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Saturday, September 30, 2023

Mail Bag

Voice of the Pride: Out with the old 2nd, in with the new 28th

Editor’s Note: This mail bag post is in response to Monday’s Voice of the Pride topic about gun control.

Proponents of gun control are greatly limited in their ability to affect meaningful change by the second amendment itself. Its wording is both ambiguous and contentious, but as long as it stands, little headway can be made in curtailing the ownership of firearms and associated gun violence. There is little recourse, but to repeal the second amendment and replace it with a something that explicitly reclassifies the ownership of guns as a privilege, that can be tightly regulated by the government.

While extreme in measure, presidency for this can be found within the constitution itself; one simply has to turn to the 18th and 21st Amendments. The 18th Amendment prohibited the manufacture, sale, and transportation of alcoholic beverages, going into effect in 1920. Thirteen years later, much to the chagrin of bootleggers everywhere, the 21st Amendment repealed prohibition. This exemplifies the beauty of the Constitution as a mutable document that can be altered to fit social and technological dynamics. The founders were aware of need to be able to adapt the law to fit the needs of the people and provided a mechanism to do so.

We are now a fundamentally different country from when the right to bear arms was first enshrined in the Constitution, and the threat of gun violence in society warrants the addition of a 28th Amendment. In the deliberately arcane wording of most government documents, I propose the following:

Section 1: In promoting the minimization of violence, being towards the common good of the people, Congress hereby repeals the second amendment of the U.S. Constitution and prohibits the private ownership of any unregistered firearm. This law further restricts the types of firearms that are eligible for registration as defined in section 2. Ownership of a registered firearm is limited to U.S. citizens who possess a valid license, as issued by the Federal Government and defined in section 3. As defined by law, a firearm is any weapon or device that launches a projectile or projectiles by chemical, electrical or other physical means. The private ownership of firearms capable of ejecting more than one projectile per trigger-mechanism is prohibited. The private ownership of any firearm with a barrel length of less than 16 inches is explicitly prohibited.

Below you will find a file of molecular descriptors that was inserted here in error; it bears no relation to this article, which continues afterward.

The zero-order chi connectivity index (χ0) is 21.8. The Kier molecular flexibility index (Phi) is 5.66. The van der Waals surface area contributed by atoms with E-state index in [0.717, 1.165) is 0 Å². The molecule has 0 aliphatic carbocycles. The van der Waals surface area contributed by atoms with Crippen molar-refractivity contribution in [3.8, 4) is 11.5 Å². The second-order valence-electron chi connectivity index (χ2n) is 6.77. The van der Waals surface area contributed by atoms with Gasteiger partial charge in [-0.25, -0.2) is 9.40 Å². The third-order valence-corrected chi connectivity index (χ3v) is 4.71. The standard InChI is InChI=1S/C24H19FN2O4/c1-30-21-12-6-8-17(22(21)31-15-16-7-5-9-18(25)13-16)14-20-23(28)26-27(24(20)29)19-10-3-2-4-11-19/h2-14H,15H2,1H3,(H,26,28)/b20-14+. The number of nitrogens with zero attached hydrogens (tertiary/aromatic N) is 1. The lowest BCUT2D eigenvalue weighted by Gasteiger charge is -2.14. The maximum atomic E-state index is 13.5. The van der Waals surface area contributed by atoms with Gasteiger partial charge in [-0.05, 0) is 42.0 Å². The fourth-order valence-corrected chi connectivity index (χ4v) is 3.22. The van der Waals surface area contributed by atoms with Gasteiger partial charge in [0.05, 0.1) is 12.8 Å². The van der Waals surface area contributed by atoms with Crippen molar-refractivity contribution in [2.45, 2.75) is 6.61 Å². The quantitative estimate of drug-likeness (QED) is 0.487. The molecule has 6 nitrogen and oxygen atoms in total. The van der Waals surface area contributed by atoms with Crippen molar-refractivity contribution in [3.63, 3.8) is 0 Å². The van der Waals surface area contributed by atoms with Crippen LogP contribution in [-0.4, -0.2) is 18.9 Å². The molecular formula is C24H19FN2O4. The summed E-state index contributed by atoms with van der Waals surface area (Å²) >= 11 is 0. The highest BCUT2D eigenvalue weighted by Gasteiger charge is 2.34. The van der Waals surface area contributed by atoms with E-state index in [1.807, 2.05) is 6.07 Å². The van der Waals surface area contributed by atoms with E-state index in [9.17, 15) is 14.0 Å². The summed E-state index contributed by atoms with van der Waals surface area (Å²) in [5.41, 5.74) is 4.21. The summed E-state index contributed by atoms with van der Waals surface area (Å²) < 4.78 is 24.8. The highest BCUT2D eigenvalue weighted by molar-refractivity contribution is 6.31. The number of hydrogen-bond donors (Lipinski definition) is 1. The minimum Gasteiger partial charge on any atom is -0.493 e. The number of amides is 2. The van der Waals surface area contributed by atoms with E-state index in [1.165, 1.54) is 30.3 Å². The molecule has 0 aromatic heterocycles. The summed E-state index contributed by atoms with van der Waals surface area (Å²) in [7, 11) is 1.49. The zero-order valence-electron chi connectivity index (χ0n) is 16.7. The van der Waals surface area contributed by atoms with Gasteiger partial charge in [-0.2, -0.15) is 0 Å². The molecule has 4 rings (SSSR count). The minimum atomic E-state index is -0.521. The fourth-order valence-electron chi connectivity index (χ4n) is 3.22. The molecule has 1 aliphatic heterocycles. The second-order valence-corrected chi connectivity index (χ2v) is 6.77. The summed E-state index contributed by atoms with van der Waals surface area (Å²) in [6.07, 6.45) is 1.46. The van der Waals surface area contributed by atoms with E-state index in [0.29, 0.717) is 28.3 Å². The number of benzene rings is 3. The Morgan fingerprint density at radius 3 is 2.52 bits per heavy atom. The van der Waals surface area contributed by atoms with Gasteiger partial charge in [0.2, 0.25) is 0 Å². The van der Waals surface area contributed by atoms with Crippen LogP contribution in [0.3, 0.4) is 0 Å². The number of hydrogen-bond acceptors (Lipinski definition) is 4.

Section 2: All firearms must possess a unique identification number. Registration of a firearm entails entering the UIN into a national database established and maintained by the Bureau of Alcohol, Tobacco, Firearms and Explosives.

Section 3: Firearm ownership licensure entails undergoing a criminal background check, firearm use proficiency test and evaluation of mental state. Pending clearance, a license can be obtained free of charge and is valid for a period of five years, subject to renewal.

Rightfully, it is incredibly difficult to amend the Constitution, and there is little chance of such a contentious bill ever seeing the light of day. Never the less, I fear that unless we free the government to properly protect its people, gun violence will continue unabated.

— Marc Anderson, postdoctoral research associate, Department of Biology and Biochemistry

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